1 vCenter Server
1 ESXi host server with:
A minimum of 8 cores
14 GB RAM
412 GB of local disk or SAN attached storage
The installation and configuration of vCenter and ESXi is beyond the scope of this book and therefore we assume that you already will have this in place.
Using VMware Workstation or VMware Fusion natively does not work since the vApp requires a vCenter to be able to deploy. As an alternative, you could use something known as nested hypervisors. This means that you can use VMware Workstation or Fusion and create a virtual vCenter and virtual instance of ESXi. Be aware though that this will cause considerable overhead and require a powerful CPU, plenty of memory, and a fast disk system.
1 vCenter-server, redundant
2 ESXi-hosts (3 ESXi hosts are recommended)
500 GB of SAN storage
Network Load balancer
NFS-storage for Horizon Files
Horizon Workspace supports a number of VMware vSphere versions listed as follows:
vCenter: 5.0 U2, 5.1, and 5.5
ESXi: 5.0 U2, 5.1, and 5.5
When setting up your ESXi hosts, ensure that you configure them to use the Network Time Protocol (NTP). Correct time synchronization is critical for a successful installation since the SAML-based authentication is based on short-lived assertions of 60 seconds. If there is a time difference, logins will fail.
The initial deployment of Horizon Workspace will require 5 IP addresses. If you need redundancy and external access, you will need additional IP addresses. Each of the IP's need a static DNS host record as well as reverse pointer-records (PTR record).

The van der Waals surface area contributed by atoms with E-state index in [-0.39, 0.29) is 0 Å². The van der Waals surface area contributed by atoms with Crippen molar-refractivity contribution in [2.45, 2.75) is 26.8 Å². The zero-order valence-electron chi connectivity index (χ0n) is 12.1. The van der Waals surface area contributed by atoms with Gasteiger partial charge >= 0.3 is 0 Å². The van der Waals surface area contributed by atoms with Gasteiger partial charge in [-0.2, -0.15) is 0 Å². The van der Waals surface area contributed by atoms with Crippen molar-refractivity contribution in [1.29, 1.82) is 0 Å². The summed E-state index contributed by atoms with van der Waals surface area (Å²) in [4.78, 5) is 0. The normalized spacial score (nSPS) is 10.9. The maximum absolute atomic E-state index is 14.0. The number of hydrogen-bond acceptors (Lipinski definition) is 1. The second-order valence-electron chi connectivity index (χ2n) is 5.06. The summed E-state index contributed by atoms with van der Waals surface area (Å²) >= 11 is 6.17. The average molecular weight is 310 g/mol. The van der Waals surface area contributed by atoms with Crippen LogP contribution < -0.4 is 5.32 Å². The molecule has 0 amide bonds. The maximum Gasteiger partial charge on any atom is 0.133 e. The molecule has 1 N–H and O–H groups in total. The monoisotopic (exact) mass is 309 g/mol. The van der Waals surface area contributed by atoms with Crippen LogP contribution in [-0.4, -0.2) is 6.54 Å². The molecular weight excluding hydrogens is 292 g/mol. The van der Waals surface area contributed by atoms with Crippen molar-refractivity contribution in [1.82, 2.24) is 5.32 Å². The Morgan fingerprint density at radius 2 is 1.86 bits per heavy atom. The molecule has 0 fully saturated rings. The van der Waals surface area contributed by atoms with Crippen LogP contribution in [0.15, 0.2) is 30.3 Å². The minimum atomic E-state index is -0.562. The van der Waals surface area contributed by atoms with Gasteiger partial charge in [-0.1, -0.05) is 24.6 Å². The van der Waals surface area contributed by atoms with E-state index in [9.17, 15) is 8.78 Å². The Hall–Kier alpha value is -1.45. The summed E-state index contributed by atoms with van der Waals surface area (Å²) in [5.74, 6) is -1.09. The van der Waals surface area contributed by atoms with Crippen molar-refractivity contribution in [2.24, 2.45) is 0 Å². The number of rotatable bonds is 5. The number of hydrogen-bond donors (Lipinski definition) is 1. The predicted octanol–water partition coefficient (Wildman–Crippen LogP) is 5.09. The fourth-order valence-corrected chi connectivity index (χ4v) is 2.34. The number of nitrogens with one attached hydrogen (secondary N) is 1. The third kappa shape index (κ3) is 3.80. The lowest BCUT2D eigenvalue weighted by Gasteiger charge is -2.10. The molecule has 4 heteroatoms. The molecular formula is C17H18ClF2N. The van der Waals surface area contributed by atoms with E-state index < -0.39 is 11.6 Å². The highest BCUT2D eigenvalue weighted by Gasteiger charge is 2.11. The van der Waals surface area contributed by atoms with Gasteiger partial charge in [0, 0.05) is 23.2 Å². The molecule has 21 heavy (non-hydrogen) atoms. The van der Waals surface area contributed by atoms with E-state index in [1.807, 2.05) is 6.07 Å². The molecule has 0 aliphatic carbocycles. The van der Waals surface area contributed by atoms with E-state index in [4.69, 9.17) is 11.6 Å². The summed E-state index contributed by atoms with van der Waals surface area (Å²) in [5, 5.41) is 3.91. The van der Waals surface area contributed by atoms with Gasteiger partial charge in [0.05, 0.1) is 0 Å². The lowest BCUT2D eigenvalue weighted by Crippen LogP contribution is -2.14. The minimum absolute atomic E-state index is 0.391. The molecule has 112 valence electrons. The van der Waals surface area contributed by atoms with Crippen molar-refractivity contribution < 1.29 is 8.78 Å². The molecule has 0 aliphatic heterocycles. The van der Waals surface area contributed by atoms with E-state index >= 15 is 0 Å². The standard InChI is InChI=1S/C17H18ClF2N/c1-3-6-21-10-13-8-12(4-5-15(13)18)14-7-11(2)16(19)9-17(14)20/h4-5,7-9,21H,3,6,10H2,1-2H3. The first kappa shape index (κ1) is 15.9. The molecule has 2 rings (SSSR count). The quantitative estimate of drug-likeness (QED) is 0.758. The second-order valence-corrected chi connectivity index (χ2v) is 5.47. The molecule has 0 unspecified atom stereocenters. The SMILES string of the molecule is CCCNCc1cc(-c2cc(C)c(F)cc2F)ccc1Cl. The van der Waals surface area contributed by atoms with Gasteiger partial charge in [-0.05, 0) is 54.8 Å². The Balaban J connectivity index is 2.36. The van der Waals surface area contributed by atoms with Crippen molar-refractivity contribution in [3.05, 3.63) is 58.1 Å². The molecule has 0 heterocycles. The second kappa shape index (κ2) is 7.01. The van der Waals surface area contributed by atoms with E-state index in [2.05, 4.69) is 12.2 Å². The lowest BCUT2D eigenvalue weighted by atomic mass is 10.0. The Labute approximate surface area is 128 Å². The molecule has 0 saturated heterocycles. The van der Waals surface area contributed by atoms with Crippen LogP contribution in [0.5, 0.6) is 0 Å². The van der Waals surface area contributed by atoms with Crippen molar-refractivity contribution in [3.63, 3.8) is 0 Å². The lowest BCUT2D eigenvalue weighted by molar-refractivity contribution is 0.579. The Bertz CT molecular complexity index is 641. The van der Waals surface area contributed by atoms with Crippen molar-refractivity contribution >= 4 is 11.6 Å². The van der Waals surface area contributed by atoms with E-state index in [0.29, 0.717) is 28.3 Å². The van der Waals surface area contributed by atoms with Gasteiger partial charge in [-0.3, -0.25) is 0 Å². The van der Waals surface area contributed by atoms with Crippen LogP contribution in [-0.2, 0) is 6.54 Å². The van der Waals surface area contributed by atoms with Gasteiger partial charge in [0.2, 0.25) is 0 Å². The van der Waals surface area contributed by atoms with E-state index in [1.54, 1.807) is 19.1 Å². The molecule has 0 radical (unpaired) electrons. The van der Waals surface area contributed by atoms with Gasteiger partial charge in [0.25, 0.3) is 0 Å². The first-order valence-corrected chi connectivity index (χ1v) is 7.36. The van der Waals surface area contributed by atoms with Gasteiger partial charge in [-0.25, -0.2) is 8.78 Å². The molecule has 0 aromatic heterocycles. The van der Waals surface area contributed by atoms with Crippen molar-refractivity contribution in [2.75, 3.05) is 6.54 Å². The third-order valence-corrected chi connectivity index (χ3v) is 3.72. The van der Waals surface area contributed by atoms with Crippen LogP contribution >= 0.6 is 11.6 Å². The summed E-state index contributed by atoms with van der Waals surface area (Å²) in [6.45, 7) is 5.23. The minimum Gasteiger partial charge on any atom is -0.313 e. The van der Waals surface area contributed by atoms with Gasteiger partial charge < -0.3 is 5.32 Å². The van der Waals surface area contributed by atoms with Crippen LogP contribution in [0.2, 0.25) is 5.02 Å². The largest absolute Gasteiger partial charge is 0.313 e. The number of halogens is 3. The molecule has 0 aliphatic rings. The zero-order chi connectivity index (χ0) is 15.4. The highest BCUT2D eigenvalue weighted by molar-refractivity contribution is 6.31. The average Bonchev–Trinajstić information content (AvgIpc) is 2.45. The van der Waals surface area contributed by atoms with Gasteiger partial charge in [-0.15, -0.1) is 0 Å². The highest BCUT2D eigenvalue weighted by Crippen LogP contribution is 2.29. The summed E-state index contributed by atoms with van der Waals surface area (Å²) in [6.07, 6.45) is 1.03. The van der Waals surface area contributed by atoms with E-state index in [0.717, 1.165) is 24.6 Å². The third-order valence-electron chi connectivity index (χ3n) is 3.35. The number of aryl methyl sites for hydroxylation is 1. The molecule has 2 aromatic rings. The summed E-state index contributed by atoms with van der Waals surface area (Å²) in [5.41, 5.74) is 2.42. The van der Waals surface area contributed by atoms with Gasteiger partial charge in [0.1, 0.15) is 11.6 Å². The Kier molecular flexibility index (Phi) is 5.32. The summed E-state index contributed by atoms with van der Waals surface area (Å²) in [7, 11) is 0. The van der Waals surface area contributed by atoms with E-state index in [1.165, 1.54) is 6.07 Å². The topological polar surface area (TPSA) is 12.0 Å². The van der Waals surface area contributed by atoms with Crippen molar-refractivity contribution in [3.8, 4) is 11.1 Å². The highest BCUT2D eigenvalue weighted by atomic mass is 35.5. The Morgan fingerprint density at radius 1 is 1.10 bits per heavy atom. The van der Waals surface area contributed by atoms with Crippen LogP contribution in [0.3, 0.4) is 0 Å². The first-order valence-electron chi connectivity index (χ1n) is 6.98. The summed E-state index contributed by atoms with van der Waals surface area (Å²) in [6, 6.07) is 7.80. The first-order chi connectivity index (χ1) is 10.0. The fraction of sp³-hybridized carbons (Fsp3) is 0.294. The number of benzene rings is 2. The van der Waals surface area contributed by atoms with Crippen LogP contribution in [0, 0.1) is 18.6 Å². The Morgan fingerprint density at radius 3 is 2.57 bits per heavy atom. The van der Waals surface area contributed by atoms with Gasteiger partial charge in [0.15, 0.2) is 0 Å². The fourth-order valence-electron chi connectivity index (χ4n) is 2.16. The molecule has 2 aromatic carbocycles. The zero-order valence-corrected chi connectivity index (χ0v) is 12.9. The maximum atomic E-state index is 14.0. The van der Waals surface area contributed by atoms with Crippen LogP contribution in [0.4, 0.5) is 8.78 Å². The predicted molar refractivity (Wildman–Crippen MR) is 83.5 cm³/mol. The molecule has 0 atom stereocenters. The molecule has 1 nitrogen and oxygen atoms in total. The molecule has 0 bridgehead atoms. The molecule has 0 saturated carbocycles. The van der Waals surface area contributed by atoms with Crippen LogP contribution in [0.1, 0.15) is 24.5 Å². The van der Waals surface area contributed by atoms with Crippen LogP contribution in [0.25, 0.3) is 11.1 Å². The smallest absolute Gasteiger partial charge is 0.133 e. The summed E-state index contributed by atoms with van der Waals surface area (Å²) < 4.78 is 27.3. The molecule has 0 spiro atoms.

For this book, we have used Windows Server 2008 R2 Active Directory and DNS; however, Horizon Workspace supports Windows 2003 Active Directory or later. Using Bind DNS will work just as well as using Microsoft DNS.
As we go through the setup of the Active Directory (AD) infrastructure to support our installation, it's worth making a note of some of the key information that you will be prompted for during the actual configuration process. Make a note of the following information:
Name of the Active Directory controller
Fully qualified domain name (FQDN) of the Active Directory controller
Base DN— the container from where to start searching for users; in our example, this would be something like
The Bind DN username and password
Administrator account or an account with rights to add computers to the domain
The Bind DN username is an account that will be used to communicate with Active Directory to read user information and their attributes. The Bind DN will become the first administrator in your Horizon Workspace installation. In our examples, we have set up a Horizon Administrator account to do this. You need to enter the details in the following format:
Before installing the vApp, you need to configure an IP pool for the Horizon Workspace vApp that contains the correct IP address range along with details of your DNS server (you can only specify one DNS server). You also need the name of the domain into which you will deploy your VMs.
For users to log on to their Workspace, you will need to make sure certain network ports are open. For external access, you will need to ensure that the TCP port 443 is open for the connector-va appliance to communicate. For a production environment with a demilitarized zone (DMZ)—a term for a network between internal and external networks—and connection to external services such as Active Directory and RSA SecureID, additional ports may need to be opened. If you are also integrating with Horizon View, you will need to make sure that those ports are also open.
For a production environment, you will need publicly signed certificates from a trusted certificate provider. For a test environment, you can use a self-signed certificate. The certificate must have the FQDN of your Horizon Workspace installation as the Subject Alternative Name (SAN) of the certificate or you can use a Wildcard certificate.